It is difficult to maintain a clear focus on your goals when your energy is pulled away by distractions. There is a lot of truth to the expression: A cluttered environment = a cluttered mind.

Here is how the "cleaning house" process works:

  • List the items in your personal and business lives you want to 1. clear out, 2. clean up, 3. complete or 4. delete.

    When I coach my clients, I ask them to make “Walk the Talk” lists of all the stuff they have been promising themselves they'll do. They then categorize each item into one of the above four categories.
    Now, coaching isn't about making unnecessary busy work for already-overloaded people, so there is a modifier to this request: if they can handle the item once and for all BEFORE putting it on the list, they are asked do that instead of creating extra work to add it to one of the lists.
     
  • Make a list of what you want to clean, clear, complete and delete in your personal life over the next month

  • Make a list of what you want to clean, clear, complete and delete in your job or business life over the next month

  • Block specific times on your calendar that are devoted to accomplishing these tasks

  • Find ways to make the chore as pleasant as possible - play music, sip a glass of wine or a mug of tea, tune in to a favorite radio station
     
  • Get started right away
     
  • Aim for “Relief!” – that feeling you get of a burden being lifted from you, as the task lists get shorter. This enables you later to turn your energies to creating “Joy!”, which comes from tackling and completing the goals that excite you.

A physician client of mine who completed this exercise was amazed to discover an unopened life insurance policy she had forgotten she had purchased, and she realized that her net worth was way higher than she had appreciated once she finished the assignment to organize ALL her financial documents before meeting with the financial advisor she had committed to contacting.

After a huge cleanup, another physician client was able to donate 24 bags of unused clothes and household items to a shelter, realizing a tax deduction of over $900, that the shelter itemized for her!

Now, if this seems like an insurmountable task, given your burdened schedule, there are wonderful skilled people who will come into your home, and create order and workable systems out of your worst messes. Imagine being able to turn over your littered study and desk, your jumbled closets and even your overflowing computer and e-mail inbox to someone who can make order from chaos. These hard-working angels are called professional organizers - to find one near you and learn more about how they work, go to NAPO.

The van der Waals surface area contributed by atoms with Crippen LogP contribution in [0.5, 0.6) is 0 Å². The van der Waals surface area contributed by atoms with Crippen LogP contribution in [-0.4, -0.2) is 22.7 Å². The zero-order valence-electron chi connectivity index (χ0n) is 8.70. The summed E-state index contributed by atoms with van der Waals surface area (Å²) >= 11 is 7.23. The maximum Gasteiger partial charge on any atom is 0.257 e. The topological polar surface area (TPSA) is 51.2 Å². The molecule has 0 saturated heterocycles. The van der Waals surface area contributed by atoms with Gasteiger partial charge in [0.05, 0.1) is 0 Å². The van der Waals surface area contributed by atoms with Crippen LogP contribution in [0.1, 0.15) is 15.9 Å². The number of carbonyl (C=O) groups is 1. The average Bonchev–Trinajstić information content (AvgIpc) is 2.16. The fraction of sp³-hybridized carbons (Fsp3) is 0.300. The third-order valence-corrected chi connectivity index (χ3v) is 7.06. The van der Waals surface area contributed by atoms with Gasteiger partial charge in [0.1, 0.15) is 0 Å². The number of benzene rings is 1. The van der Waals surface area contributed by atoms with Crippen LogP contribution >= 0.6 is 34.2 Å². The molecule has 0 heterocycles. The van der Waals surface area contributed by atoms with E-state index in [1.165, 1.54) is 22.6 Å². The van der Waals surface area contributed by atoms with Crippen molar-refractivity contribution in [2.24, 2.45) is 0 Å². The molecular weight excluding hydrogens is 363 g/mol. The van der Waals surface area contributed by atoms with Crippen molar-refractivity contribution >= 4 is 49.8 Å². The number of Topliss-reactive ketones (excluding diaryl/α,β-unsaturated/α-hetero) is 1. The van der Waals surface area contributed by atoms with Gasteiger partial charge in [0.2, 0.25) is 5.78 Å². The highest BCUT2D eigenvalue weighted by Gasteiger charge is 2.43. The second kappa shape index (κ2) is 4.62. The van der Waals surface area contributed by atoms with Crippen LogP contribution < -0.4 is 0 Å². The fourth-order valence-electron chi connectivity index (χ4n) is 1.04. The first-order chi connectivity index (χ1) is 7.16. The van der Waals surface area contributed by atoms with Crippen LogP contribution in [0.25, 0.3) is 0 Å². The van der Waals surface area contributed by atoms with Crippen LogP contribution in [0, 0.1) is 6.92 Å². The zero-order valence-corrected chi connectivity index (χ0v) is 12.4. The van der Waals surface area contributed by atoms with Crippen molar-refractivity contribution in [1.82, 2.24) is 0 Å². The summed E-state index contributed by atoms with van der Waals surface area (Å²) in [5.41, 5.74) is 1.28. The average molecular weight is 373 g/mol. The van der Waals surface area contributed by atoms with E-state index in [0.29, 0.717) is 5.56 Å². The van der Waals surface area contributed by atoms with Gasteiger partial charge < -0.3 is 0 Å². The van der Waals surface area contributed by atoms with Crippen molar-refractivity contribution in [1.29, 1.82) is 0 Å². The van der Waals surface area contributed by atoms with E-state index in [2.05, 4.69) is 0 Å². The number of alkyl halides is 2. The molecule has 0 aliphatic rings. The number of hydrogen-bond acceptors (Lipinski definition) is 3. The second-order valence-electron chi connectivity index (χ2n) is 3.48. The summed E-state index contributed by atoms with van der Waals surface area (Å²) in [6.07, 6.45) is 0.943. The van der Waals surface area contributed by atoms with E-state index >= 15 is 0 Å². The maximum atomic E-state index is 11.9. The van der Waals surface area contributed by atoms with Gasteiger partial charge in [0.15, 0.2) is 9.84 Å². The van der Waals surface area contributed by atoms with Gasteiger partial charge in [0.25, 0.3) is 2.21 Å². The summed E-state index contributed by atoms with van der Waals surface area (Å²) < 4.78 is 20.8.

My final tip for anyone hell-bent on getting some control in their lives - invest in a collection of plastic storage boxes from stores like Target or the Container Store and then go out and buy a label maker. My second favorite gizmo for personal and professional effectiveness (see my first) is my Brother Label Maker!

Do you have any stories to share about your "cleaning house" efforts?

Tuesday
Oct032006

Is your glass half full, or half empty?

10-03-06waterglass.jpgThe inaugural (trumpets are sounding!!) October 2006 issue of The Entrepreneurial MD Newsletter focuses on an attitude that can make or break a potential physician entrepreneur:

How can I take the optimistic but realistic approach to starting a new business, when I feel overwhelmed by all I see that I'd have to do to make that change?

Here are some hints from the article as to how you can approach a scary but exciting possible new venture (read more by clicking on the article link above):

1. Understand what it means to be a dynamic optimist versus a passive one: - Turn your positive thoughts into behaviors that help you attain your goals in career, finances, spirituality, health and leadership. Don't just sit and hope for the best.

2. Become aware of your attitude: - Look at how you selectively focus on events. Do you tend to imagine the worst case scenarios? Or do you tend to see the learning opportunities in your mistakes and even failures?

3. Examine your internal conversation then change what you tell yourself: - Pay attention to how you speak to yourself. Are you your own harshest critic ("you dumb idiot!!")? Or have you learned how to treat yourself decently and with humor and compassion ("oops - silly me. I don't plan to do that again")?